13. Ctrl + Shift + . and Ctrl + Shift + ,

You probably know already that while most languages are written from the left to the right, there are some languages that are written from the right to the left. If you need to write an email message that uses the right-to-left text orientation, you can easily do so in Gmail, as it provides you with native support for this.

Although you can simply use the alignment shortcuts we’ve described just above, you may find it easier to type a message directly by using the right-to-left text orientation tool, especially if your native language uses this writing mode.

Unlike some other features on our list that can be simply summoned by typing the keyboard shortcuts straight into the body of the email message, changing from left to right and vice-versa requires you to activate the feature beforehand. Fortunately, doing so can be accomplished fairly easily. All you have to do is click the gear-shaped button, select the See all settings option, click the ‘Right-to-left editing support on’ radio button, then scroll down and click the Save Changes button.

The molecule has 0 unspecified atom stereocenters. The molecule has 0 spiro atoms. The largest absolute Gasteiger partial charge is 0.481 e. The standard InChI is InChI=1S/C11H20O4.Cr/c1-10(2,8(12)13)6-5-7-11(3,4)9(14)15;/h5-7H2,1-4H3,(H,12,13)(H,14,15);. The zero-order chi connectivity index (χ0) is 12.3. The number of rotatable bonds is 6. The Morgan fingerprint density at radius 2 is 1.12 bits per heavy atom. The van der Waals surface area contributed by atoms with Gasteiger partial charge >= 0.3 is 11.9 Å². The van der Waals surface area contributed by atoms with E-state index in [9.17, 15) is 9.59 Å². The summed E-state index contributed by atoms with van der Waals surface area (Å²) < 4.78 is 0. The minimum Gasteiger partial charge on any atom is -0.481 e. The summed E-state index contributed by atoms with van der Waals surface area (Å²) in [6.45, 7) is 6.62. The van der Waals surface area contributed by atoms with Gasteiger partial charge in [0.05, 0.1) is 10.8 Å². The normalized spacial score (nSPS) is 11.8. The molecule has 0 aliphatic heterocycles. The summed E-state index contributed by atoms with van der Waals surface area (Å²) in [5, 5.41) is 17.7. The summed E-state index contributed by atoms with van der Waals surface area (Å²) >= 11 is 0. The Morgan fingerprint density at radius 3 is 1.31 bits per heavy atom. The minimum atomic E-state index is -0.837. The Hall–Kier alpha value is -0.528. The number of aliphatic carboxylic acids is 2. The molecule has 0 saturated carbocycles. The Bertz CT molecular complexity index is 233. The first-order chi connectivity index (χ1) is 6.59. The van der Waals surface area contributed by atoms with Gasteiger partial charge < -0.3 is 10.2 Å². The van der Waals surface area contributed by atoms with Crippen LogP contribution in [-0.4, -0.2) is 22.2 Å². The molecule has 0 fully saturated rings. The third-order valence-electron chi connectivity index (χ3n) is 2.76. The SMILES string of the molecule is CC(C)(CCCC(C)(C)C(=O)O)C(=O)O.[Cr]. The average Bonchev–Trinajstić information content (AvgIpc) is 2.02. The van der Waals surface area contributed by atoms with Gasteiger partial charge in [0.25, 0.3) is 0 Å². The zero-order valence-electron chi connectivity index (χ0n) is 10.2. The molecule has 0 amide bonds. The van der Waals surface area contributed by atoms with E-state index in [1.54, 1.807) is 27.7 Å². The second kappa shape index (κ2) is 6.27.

Once you do so, you can easily change text typing orientation by using Ctrl + Shift + . for left-to-right and Ctrl + Shift + , for right-to-left.

14. Ctrl + \

When it comes to formatting an email message in Gmail, it’s very easy to overdo it, which can be way worse than not touching formatting features at all. Although you can trace your steps back and remove formatting options one by one, such as un-bolding text, de-italicizing fragments, removing strikethroughs, and setting indentation back to zero, there’s a faster way to revert your document to its original state by using a keyboard shortcut.

Pressing the Ctrl + \ key combination on your keyboard will remove all formatting options you’ve applied to your text at once, so you don’t have to undo formatting until you reach the look you prefer. This shortcut can come in handy especially if you went overboard and applied all sorts of formatting options to your text, making it virtually unreadable for your recipients.

Gmail power user shortcuts